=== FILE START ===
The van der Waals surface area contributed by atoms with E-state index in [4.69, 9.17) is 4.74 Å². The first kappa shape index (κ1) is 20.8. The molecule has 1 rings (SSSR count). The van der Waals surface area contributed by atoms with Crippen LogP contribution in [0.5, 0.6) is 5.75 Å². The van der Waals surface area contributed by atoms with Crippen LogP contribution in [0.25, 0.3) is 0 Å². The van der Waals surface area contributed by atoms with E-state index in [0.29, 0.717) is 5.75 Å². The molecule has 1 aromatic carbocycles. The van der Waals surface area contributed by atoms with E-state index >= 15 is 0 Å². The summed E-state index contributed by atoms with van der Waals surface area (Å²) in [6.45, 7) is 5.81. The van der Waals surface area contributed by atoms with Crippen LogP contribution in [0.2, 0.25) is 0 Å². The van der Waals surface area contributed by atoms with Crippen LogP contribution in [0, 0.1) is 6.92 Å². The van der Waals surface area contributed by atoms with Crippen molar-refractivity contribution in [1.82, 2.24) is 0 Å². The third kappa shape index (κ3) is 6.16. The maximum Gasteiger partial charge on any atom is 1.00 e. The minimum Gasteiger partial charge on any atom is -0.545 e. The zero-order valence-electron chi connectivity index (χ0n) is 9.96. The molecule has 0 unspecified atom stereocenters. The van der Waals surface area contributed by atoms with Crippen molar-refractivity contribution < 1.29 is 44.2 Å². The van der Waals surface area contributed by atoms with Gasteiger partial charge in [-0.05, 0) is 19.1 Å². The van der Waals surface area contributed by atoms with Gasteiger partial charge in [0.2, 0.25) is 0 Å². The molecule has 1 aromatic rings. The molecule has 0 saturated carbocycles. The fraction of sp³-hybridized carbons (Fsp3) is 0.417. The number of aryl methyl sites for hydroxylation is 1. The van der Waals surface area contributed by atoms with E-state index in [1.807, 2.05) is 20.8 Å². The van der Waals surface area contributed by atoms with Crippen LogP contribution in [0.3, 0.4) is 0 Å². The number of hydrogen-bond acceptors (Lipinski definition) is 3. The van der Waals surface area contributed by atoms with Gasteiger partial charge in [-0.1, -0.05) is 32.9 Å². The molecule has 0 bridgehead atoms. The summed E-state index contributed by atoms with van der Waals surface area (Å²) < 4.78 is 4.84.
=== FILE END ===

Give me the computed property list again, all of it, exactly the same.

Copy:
The van der Waals surface area contributed by atoms with E-state index in [4.69, 9.17) is 4.74 Å². The first kappa shape index (κ1) is 20.8. The molecule has 1 rings (SSSR count). The van der Waals surface area contributed by atoms with Crippen LogP contribution in [0.5, 0.6) is 5.75 Å². The van der Waals surface area contributed by atoms with Crippen LogP contribution in [0.25, 0.3) is 0 Å². The van der Waals surface area contributed by atoms with E-state index in [0.29, 0.717) is 5.75 Å². The molecule has 1 aromatic carbocycles. The van der Waals surface area contributed by atoms with E-state index >= 15 is 0 Å². The summed E-state index contributed by atoms with van der Waals surface area (Å²) in [6.45, 7) is 5.81. The van der Waals surface area contributed by atoms with Crippen LogP contribution in [0.2, 0.25) is 0 Å². The van der Waals surface area contributed by atoms with Crippen LogP contribution in [0, 0.1) is 6.92 Å². The van der Waals surface area contributed by atoms with Crippen molar-refractivity contribution in [1.82, 2.24) is 0 Å². The third kappa shape index (κ3) is 6.16. The maximum Gasteiger partial charge on any atom is 1.00 e. The minimum Gasteiger partial charge on any atom is -0.545 e. The zero-order valence-electron chi connectivity index (χ0n) is 9.96. The molecule has 0 unspecified atom stereocenters. The van der Waals surface area contributed by atoms with Crippen molar-refractivity contribution < 1.29 is 44.2 Å². The van der Waals surface area contributed by atoms with Gasteiger partial charge in [-0.05, 0) is 19.1 Å². The van der Waals surface area contributed by atoms with Gasteiger partial charge in [0.2, 0.25) is 0 Å². The molecule has 1 aromatic rings. The molecule has 0 saturated carbocycles. The fraction of sp³-hybridized carbons (Fsp3) is 0.417. The number of aryl methyl sites for hydroxylation is 1. The van der Waals surface area contributed by atoms with E-state index in [1.807, 2.05) is 20.8 Å². The van der Waals surface area contributed by atoms with Crippen LogP contribution in [0.3, 0.4) is 0 Å². The number of hydrogen-bond acceptors (Lipinski definition) is 3. The van der Waals surface area contributed by atoms with Gasteiger partial charge in [-0.1, -0.05) is 32.9 Å². The molecule has 0 bridgehead atoms. The summed E-state index contributed by atoms with van der Waals surface area (Å²) < 4.78 is 4.84.